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A group of students investigates a series of mysterious bear killings, but learns that there are much more dangerous things going on. They start to follow a mysterious hunter, learning that he is actually a troll hunter.
For more about TrollHunter and the TrollHunter Blu-ray release, see TrollHunter Blu-ray Review published by Casey Broadwater on August 19, 2011 where this Blu-ray release scored 3.5 out of 5.
Starring: Otto Jespersen, Hans Morten Hansen, Tomas Alf Larsen, Johanna Mørck, Glenn Erland Tosterud, Urmila Berg-Domaas
Director: André Øvredal
» See full cast & crew
TrollHunter Blu-ray Review
No, it’s not about a moderator who bans forum flame-war initiators.
Reviewed by Casey Broadwater, August 19, 2011
America is too young and was born too close to the Industrial Revolution to have developed a system of folklore—science and technology have a natural tendency to squelch superstition—so, in a way, I'm always slightly jealous of cultures that have kickass living myths and legends. Case in point: Scandinavia, where pagan tales of trolls and giants have survived the medieval influx of Christianity and, later, the takeover of technological progress and reason. There's still a reverence for the lore, and maybe even some small pockets of genuine belief. In 2009, a Vanity Fair article on Iceland's economic collapse reported on the Alcoa aluminum company's difficulties in erecting a new plant: "Before Alcoa could build its smelter it had to defer to a government expert to scour the enclosed plant site and certify that no elves were on or under it." I want that job. There have even been incidences of highways being diverted around huge outcroppings of rock so as not to disturb the trolls potentially slumbering there in disguise. Fiscally irresponsible? Sure. Irrational? Absolutely. Still kind of cool? Hell yes. Troll Hunter, an amusing new mockumentary from Norway, takes this one step further and asserts that the smelly, lumbering giants really do exist out in the country's unpopulated wilds.
Think The Blair Witch Project meets Cloverfield meets Norse myth, but semi-comic, with an equal mix of ultra-dry humor and scares. After a text prologue about how the found footage we're about to see isn't a hoax, Troll Hunter opens with a group of Michael Moore-wannabe college kids—lead reporter Thomas (Glenn Erland Tosterud), sound engineer Johanna (Johanna Mørck), and unseen cameraman Kalle (Tomas Alf Larsen)—heading out into the Norwegian wilderness to make a documentary about a rash of supposed bear attacks. Tracking down a lead about a vigilante hunter who's been killing the beasts, the students find the alleged poacher, Hans (Otto Jespersen), a bearded mountainman, in a decrepit, disgusting-smelling motor-home, pulled by a Range Rover covered in conspicuous scratch marks. He refuses to grant them an interview, but they follow him around the countryside anyway—on ferries, over mountain passes, and through some unbelievably gorgeous scenery —until they track him into a dark forest in hopes of getting footage of the bear-killer in action. Instead, they capture Hans running out of the woods yelling "TROLL!" as some thing crashes after them and bites Thomas on the shoulder. As it turns out, Hans is the titular Troll Hunter, employed by the super-secret TSS—the Troll Security Service—and responsible for killing any of the shaggy giants who venture outside of their established territories. It's a lonely life, and Hans is frankly sick of it, so he invites the students to film his exploits so they might bring knowledge of the existence of trolls to the masses.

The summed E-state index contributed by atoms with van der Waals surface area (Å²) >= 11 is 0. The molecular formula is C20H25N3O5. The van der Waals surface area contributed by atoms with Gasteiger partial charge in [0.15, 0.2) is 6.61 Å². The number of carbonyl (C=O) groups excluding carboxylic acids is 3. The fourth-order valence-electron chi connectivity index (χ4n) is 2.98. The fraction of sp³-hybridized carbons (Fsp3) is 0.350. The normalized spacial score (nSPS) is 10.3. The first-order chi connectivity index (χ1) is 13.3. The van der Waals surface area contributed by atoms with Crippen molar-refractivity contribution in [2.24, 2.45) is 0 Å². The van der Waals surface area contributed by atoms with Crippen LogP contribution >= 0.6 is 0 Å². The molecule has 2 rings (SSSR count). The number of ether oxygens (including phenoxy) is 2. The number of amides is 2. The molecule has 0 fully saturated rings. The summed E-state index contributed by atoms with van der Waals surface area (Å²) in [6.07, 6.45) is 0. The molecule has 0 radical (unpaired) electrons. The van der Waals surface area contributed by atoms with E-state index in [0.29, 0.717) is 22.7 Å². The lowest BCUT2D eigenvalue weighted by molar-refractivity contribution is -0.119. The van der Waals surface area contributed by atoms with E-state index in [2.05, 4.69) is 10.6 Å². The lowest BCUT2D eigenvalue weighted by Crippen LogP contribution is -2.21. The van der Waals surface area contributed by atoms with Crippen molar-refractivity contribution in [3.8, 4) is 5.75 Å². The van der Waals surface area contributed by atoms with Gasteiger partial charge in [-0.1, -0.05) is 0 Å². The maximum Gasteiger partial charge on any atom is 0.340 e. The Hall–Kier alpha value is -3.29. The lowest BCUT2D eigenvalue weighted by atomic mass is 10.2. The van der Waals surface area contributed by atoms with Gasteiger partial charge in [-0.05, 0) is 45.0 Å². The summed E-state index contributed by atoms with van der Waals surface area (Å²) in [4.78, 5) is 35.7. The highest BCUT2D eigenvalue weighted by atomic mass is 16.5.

Hans is a great character. He's a bit like Quint from Jaws, a grizzled old bastard who's seen his share of action and has the battle scars to prove it. Jespersen, a well-known and somewhat controversial Norwegian comedian, plays him wryly, with a look in his eye that's not quite a twinkle, but enough of a gleam to know that he's not being completely serious. And that's a quality that carries throughout the entire film. Troll Hunter could've easily been either an outright comedy—a satire of the "found footage" subgenre—or an attempt at a pants-soiling horror experience, but writer/director André Øvredal keeps it somewhere in the middle. And while I can see how some might be turned off by this seemingly lukewarm, non-committal tone, I think it works—mostly—especially considering the movie's relatively small budget compared to, say, Cloverfield. If Troll Hunter had been entirely straight-faced, audiences would probably laugh at the less-than-convincing CGI trolls. Instead, we're in on the joke—the film has a few moments that are genuinely creepy, but there's no disbelief to suspend because the movie never really tries to be believable in the first place. It is absorbing, though, once you get through the slow first act, which has too much repetitive footage of the cameraman pointing his lens out the car window, even if the views are nearly always stunning. One wonders if the Norwegian tourist board paid for these sequences.